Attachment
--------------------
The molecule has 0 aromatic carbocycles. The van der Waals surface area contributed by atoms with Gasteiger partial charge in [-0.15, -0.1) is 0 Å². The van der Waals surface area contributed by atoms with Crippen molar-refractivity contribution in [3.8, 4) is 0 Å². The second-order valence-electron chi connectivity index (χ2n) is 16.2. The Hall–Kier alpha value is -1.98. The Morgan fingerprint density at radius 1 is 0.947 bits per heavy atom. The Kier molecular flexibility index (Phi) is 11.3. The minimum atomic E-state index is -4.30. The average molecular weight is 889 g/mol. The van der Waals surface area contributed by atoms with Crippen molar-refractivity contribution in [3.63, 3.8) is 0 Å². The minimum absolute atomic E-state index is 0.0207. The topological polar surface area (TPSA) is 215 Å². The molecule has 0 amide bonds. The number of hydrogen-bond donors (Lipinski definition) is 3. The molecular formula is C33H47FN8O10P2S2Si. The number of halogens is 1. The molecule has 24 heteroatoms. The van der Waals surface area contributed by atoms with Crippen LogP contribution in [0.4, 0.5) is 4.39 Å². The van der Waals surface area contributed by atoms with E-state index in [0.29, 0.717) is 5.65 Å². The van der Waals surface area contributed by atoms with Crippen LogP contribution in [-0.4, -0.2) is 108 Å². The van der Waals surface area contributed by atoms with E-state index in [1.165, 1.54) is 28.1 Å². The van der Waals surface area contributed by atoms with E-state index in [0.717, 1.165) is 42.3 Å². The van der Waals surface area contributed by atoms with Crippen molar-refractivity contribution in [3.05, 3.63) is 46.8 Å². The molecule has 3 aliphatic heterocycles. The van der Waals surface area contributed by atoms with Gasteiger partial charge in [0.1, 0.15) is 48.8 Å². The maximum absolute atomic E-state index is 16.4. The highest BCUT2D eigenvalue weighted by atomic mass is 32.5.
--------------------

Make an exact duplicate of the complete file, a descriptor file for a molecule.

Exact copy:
The molecule has 0 aromatic carbocycles. The van der Waals surface area contributed by atoms with Gasteiger partial charge in [-0.15, -0.1) is 0 Å². The van der Waals surface area contributed by atoms with Crippen molar-refractivity contribution in [3.8, 4) is 0 Å². The second-order valence-electron chi connectivity index (χ2n) is 16.2. The Hall–Kier alpha value is -1.98. The Morgan fingerprint density at radius 1 is 0.947 bits per heavy atom. The Kier molecular flexibility index (Phi) is 11.3. The minimum atomic E-state index is -4.30. The average molecular weight is 889 g/mol. The van der Waals surface area contributed by atoms with Crippen molar-refractivity contribution in [3.63, 3.8) is 0 Å². The minimum absolute atomic E-state index is 0.0207. The topological polar surface area (TPSA) is 215 Å². The molecule has 0 amide bonds. The number of hydrogen-bond donors (Lipinski definition) is 3. The molecular formula is C33H47FN8O10P2S2Si. The number of halogens is 1. The molecule has 24 heteroatoms. The van der Waals surface area contributed by atoms with Crippen LogP contribution in [0.4, 0.5) is 4.39 Å². The van der Waals surface area contributed by atoms with E-state index in [0.29, 0.717) is 5.65 Å². The van der Waals surface area contributed by atoms with Crippen LogP contribution in [-0.4, -0.2) is 108 Å². The van der Waals surface area contributed by atoms with E-state index in [1.165, 1.54) is 28.1 Å². The van der Waals surface area contributed by atoms with E-state index in [0.717, 1.165) is 42.3 Å². The van der Waals surface area contributed by atoms with Crippen molar-refractivity contribution in [3.05, 3.63) is 46.8 Å². The molecule has 3 aliphatic heterocycles. The van der Waals surface area contributed by atoms with Gasteiger partial charge in [0.1, 0.15) is 48.8 Å². The maximum absolute atomic E-state index is 16.4. The highest BCUT2D eigenvalue weighted by atomic mass is 32.5.